The CSOP uses the work roles identified in the NIST NICE Cybersecurity Workforce Framework to help make assigning the tasks associated with procedures/control activities more efficient and manageable. Keep in mind these are merely recommendations and are fully editable for every organization – this is just a helpful point in the right direction!
The CSOP can serve as a foundational element in your organization's cybersecurity program. It can stand alone or be paired with other specialized products we offer.
At the heart of it, the CSOP provides an organization with clear cybersecurity procedures that can scale to meet the needs and complexity of any team. The procedures are mapped to leading frameworks, so it is straightforward to have procedures that directly link to requirements from NIST 800-171, ISO 27002, NIST 800-53 and many other common cybersecurity and privacy-related statutory, regulatory and contractual frameworks!
The value of the CSOP comes from having well-constructed procedure statements that can help you become audit ready in a fraction of the time and cost to do it yourself or hire a consultant to come on-site and write it for you. The entire concept of this cybersecurity procedures template is focused on two things:
What Is The Cybersecurity Standardized Operating Procedures (CSOP)?
Our products are one-time purchases with no software to install - you are buying Microsoft Office-based documentation templates that you can edit for your specific needs. If you can use Microsoft Office or OpenOffice, you can use this product! The NIST 800-171 version of the CSOP contains procedure statements in an editable Microsoft Word format:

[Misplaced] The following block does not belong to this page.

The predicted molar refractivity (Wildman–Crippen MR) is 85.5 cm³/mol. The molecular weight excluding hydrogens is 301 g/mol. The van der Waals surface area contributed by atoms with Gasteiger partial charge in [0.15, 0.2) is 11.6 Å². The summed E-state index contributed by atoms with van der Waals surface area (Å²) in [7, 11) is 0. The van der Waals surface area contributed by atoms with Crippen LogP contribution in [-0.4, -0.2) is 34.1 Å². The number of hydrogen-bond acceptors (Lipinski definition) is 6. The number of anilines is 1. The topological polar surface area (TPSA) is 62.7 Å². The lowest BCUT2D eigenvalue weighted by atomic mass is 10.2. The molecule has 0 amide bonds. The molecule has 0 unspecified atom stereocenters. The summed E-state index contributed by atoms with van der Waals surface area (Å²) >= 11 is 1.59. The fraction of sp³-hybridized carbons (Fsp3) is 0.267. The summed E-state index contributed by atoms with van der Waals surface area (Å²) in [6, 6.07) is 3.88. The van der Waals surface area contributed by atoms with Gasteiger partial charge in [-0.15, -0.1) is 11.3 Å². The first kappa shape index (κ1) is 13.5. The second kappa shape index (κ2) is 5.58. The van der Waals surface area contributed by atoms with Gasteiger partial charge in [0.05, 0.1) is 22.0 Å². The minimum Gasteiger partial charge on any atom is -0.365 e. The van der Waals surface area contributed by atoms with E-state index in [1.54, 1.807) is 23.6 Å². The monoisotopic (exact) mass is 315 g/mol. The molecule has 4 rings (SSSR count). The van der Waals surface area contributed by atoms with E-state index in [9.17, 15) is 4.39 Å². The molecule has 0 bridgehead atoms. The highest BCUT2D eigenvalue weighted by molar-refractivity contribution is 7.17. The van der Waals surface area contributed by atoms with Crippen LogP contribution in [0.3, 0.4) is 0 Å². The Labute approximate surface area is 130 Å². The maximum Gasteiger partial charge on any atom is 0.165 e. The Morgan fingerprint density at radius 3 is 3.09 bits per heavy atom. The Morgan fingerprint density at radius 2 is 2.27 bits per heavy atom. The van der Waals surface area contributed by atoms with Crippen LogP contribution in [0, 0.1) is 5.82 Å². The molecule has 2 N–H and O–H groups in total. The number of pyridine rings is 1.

- For each standard within the Digital Security Program (DSP) (equates to each control from the SCF), the CSOP has a procedure associated with it.
- The CSOP addresses the “how?” questions in an audit, since procedures provide the means for how your organization's policies and standards are actually implemented.
- The CSOP provides the underlying cybersecurity procedures that must be documented, as many stipulated by statutory, regulatory and contractual requirements.
- The procedure statements in the CSOP can be cut & pasted into other tools (e.g., wiki page) or left in a single document. There is no wrong answer for how procedures are maintained, since every organization is unique in the tools used and the location of users.
What Problem Does The CSOP Solve?
- Lack of In House Security Experience - Writing cybersecurity procedures is a skill that most cybersecurity professionals simply are not proficient at and avoid the task at all cost. Tasking your security analysts and engineers to write comprehensive procedure documentation means you are actively taking them away from protecting and defending your network, which is not a wise use of their time. The CSOP is an efficient method to obtain comprehensive security procedures for your organization!
- Compliance Requirements - Nearly every organization, regardless of industry, is required to have formally-documented security procedures. Requirements range from PCI DSS to HIPAA to NIST 800-171. The DSP is designed with compliance in mind, since it focuses on leading security frameworks to address reasonably-expected security requirements.
- Audit Failures - Security documentation does not age gracefully like a fine wine. Outdated documentation leads to gaps that expose organizations to audit failures and system compromises. The CSOP's procedures provide mapping to leading security frameworks to show you exactly what is required to both stay secure and compliant.
- Vendor Requirements - It is very common for clients and partners to request evidence of a security program and this includes policies, standards and procedures.
How Does The CSOP Solve It?